During this work we found a willingness amongst statutory agencies to enter into debate about regeneration policy due to its failure so far to deliver substantial gains for deprived communities. Of particular interest to us is how to recognise untapped areas of potential by challenging and going beyond the business-as-usual urban policy orthodoxy, and how to enable communities to realise this potential to build their own resilience strategies and improve well-being. We stress four routes to achieving this: changing negative perceptions of the area, strengthening and making connections across social networks, realising the potential of under-utilised assets, and plugging the leaks of resources and economic activities. This paper is the beginning of our thinking.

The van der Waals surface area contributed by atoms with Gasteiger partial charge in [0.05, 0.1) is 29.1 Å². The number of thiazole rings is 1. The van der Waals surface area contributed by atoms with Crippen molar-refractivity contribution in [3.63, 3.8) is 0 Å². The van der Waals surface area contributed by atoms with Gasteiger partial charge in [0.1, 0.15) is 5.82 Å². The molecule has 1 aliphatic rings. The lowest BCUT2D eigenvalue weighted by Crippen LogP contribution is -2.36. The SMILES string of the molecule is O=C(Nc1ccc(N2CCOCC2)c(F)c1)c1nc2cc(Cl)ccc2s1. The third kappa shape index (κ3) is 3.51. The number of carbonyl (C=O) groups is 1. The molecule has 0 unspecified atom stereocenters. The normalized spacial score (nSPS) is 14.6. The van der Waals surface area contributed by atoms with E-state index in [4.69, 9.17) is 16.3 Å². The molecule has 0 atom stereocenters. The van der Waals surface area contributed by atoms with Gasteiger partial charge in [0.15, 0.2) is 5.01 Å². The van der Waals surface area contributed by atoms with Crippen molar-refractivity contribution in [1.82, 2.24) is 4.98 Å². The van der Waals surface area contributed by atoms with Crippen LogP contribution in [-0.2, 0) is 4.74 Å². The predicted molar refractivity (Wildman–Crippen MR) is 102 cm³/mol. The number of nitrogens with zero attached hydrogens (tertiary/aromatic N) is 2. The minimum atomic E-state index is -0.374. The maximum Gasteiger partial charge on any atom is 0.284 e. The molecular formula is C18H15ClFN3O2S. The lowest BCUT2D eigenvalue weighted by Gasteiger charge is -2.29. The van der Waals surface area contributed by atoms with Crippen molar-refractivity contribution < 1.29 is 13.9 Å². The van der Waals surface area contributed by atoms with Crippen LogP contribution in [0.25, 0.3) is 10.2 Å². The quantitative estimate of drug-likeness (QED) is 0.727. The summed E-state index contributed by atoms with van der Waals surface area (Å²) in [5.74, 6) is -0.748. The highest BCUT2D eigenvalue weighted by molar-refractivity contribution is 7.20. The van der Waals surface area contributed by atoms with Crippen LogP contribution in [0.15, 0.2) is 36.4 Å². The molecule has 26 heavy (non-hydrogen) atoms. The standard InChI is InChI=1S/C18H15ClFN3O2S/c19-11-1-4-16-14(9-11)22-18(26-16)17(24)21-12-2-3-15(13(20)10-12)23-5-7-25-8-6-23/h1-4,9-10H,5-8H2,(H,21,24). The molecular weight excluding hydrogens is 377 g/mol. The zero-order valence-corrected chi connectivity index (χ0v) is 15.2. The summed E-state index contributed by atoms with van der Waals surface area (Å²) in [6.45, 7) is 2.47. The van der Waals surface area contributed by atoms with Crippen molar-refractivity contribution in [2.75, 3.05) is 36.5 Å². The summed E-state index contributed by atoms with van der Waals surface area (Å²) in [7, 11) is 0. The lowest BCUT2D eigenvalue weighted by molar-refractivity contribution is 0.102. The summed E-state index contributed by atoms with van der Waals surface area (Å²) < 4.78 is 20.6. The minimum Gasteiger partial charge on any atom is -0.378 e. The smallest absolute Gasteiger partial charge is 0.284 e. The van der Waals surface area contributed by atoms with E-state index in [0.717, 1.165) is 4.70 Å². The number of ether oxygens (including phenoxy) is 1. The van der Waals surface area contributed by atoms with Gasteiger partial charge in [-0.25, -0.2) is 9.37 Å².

The agenda for change: the end of business as usual?
Our work comes at a crucial stage for policy and action on urban regeneration and renewal. There is a sense that the pro-growth, business-as-usual approach is discredited, and that persistent ills have not been resolved. Worryingly, at the same time there is not yet a clear policy direction in terms of how to rethink and apply urban regeneration policy in ways that could yield a step change in well-being and sustainability outcomes. This should be a major concern given the profound and widely acknowledged challenges ahead: financial and resource constraints coupled with climate change.